A kitten’s personality is dictated by inherited behaviours and environmental experiences; the nature and nurture argument, which has been around for donkey’s years. It is universally accepted that the important socialisation period of cats to people appears to occur between two and eight weeks, whereas it is less effective if delayed until after seven weeks. Some scientific studies suggest that the following factors influence a cat’s personality: the genes of the father, behavioural influences and the genes of the mother, the presence or absence of the mother during interactions by her offspring with humans, human stroking and feeding and aspects of a kitten’s curiosity and fear.
In this short post I would like to look more at the relationship between father and kitten. In 1994, a scientist, Reisner, and his colleagues wanted to find out if handling at early ages or other factors such as paternity (i.e. the influence of the father genetically on offspring as studied by Turner) would help kittens to better respond to laboratory or veterinary procedures such as vaccinations. They found that 15 minutes of handling three times per week for three weeks did not have a clear beneficial effect on later behaviour i.e. 20 weeks later. They found that paternity and “litter of birth” had the greatest influence on whether kittens were calm during the procedures referred to.
Another scientist, in 1995, McCune, wanted to work further on Turner’s work which had taken place in 1986. He wanted to look at the socialisation of kittens together with the influence that a friendly father may have on the subsequent interactions of kittens with humans. Kittens born of a friendly father and socialised were influenced by both factors at one year of age. In a study, cats were put through three different situations. In one, a familiar person entered a test enclosure and sat for 10 minutes. They then approached the cat. An alternative procedure was when an unfamiliar person did the same sequence and a third procedure was the placing of a “novel wooden box” in the centre of the enclosure (I guess this was testing the kittens’ reaction to a strange, inanimate object).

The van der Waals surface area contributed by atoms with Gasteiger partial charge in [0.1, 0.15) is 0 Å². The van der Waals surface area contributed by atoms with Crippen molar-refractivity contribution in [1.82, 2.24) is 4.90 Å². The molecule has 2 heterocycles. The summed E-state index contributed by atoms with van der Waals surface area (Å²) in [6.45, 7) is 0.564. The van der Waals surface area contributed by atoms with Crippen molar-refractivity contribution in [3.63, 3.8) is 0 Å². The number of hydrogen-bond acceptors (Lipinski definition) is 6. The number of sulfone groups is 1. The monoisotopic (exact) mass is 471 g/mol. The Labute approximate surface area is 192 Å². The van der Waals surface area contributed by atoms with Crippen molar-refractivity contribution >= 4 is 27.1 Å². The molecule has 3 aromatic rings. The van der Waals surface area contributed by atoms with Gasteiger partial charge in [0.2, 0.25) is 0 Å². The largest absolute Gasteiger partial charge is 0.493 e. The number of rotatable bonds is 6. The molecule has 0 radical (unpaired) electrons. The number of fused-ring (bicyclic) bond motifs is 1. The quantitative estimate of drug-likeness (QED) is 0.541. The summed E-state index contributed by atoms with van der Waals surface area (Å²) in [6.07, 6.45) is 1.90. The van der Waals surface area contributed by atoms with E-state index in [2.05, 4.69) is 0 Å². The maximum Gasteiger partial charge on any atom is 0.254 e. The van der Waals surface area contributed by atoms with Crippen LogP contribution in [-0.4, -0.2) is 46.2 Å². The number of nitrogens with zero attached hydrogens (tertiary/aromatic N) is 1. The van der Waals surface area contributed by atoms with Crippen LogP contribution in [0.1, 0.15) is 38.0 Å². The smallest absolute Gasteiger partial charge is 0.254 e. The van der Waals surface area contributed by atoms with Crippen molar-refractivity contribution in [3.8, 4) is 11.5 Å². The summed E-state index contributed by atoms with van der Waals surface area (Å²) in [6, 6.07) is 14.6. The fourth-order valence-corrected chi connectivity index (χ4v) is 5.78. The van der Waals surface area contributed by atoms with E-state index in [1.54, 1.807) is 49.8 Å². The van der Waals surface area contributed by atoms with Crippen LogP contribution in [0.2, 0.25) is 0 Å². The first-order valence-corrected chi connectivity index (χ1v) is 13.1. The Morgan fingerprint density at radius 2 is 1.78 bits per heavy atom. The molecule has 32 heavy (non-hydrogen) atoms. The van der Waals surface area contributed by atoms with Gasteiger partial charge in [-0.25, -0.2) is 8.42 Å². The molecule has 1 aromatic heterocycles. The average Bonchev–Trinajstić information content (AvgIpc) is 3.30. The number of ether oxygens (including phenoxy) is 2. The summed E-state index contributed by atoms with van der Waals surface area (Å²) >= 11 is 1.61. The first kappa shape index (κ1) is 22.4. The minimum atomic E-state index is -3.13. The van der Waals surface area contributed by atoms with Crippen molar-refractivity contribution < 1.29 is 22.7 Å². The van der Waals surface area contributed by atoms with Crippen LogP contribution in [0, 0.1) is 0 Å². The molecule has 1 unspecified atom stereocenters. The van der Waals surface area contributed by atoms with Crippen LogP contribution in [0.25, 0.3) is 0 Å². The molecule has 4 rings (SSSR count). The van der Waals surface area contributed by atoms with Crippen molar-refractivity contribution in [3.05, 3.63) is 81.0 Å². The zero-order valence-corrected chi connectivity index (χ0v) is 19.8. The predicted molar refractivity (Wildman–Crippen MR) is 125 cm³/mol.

Significantly, it seems to me, one year old kittens who had been socialised from a friendly father were more likely to show relaxed behaviour and less likely to show defensive behaviour to a stranger. This sort of feline behaviour includes hissing, body flattening and/or hiding. The report says the socialisation did not seem to play a role in responses to the novel test box as it distressed all the cats at the outset (I am thinking of the banana and cucumber videos). However, it was noted that friendly-father kittens were quicker to approach, touch and enter the box and stay near it than cats born of unfriendly fathers.
It appears that the genetic inheritance from friendly fathers had a bigger impact on a kitten’s confidence than socialisation. They developed a “boldness” to approaching people or objects rather than “simply an increased friendliness towards people”. The results suggest that the personality of the father plays a role in the development of kitten personality and (in my view) their confidence. Confidence is a major factor I believe in a cat’s desirable characteristics in their interactions with humans. In other words cat owners prefer confident cats and confident cats are more likely to be adopted at shelters because they promote themselves with potential adopters.
I am indebted to PL Bernstein writing about the human-Relationship in the book The Welfare of Cats edited by Irene Rochlitz. I have added my thoughts where applicable but kept them to a mimimum.
SOME PAGES ON SOCIALISATION:
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